I am reading an excellent book at Steven’s suggestion: Selling Spirituality: The silent takeover of religion, by Jeremy Carrette and Richard King. The book makes many interesting arguments, such as pointing out that whilst religion is commonly criticised as Marx’s ‘opiate of the masses’, there has been relatively little criticism of the ideological institutions and practices of forms of corporate capitalism which present secular ideologies and regimes of thought-control. As well as giving a useful overview of topics such as neoliberalism, colonialism and corporate capitalism for unfamiliar readers, the book presents a persuasive argument that recent forms of western ‘spirituality’ tend to strip out the radical, ethical and social aspects of the religions they are drawn from, and are then sold as consumer products. I found the following list of features particularly useful. Carrette and King suggest that contemporary forms of spirituality can be categorised in terms of the degree of accommodation or resistance they exhibit to each of these features. Perhaps advocates of various versions of mindfulness and mindfulness therapies could do well to reflect upon where they are located on each of these features and the implications of that. Self-interest: an ethic of self-interest that sees profit as the primary motivation for human action. Corporatism: placing corporate success above welfare and job security of employees. Utilitarianism: treating others as means rather than ends. Quietism: tacit or overt acceptance of the inevitability of social injustice rather than a wish to overcome it. Political myopia: a claim to political neutrality – the refusal to see the political dimensions of ‘spirituality’. Thought-control/accommodationism: use of psych-physical techniques, described in terms of ‘personal development’, that seek to pacify feelings of anxiety and disquiet at the individual level rather than seeking to challenge the social, political and economic inequalities that cause such distress.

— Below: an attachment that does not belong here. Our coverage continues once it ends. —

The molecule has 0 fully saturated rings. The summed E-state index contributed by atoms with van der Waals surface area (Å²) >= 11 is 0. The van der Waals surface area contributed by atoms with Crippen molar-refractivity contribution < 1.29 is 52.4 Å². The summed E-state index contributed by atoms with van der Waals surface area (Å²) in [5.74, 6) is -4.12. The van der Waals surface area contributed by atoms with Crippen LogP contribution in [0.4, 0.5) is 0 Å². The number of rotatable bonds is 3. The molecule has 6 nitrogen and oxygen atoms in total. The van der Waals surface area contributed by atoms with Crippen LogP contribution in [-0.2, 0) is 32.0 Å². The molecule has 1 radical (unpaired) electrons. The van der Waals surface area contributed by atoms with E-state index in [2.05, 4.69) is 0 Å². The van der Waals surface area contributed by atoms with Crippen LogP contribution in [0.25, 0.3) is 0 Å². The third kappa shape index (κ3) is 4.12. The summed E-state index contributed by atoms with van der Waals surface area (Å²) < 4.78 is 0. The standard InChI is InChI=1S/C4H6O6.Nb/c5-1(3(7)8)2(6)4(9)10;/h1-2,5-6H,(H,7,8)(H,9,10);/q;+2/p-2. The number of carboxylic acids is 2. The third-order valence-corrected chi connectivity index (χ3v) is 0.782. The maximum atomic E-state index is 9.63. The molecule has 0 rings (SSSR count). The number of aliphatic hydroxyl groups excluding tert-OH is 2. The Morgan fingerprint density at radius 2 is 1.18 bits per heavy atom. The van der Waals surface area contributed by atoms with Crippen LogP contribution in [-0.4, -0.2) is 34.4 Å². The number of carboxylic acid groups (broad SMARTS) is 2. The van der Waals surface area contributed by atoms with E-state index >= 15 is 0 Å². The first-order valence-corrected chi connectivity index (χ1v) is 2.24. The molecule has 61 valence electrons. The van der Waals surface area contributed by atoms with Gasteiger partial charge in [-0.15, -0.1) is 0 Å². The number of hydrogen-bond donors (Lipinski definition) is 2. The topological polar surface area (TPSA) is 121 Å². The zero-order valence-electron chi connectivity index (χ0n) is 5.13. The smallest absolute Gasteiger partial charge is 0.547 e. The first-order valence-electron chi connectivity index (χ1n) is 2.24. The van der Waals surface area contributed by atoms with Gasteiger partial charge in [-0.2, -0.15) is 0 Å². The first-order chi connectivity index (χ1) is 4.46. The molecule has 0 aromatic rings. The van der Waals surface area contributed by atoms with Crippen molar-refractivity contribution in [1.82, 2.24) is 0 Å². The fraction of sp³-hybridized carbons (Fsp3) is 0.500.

Keywords: [“Political”,”Spirituality”,”features”]
Source: https://socialmindfulness.wordpress.com/tag/capitalism

Compassionate capitalism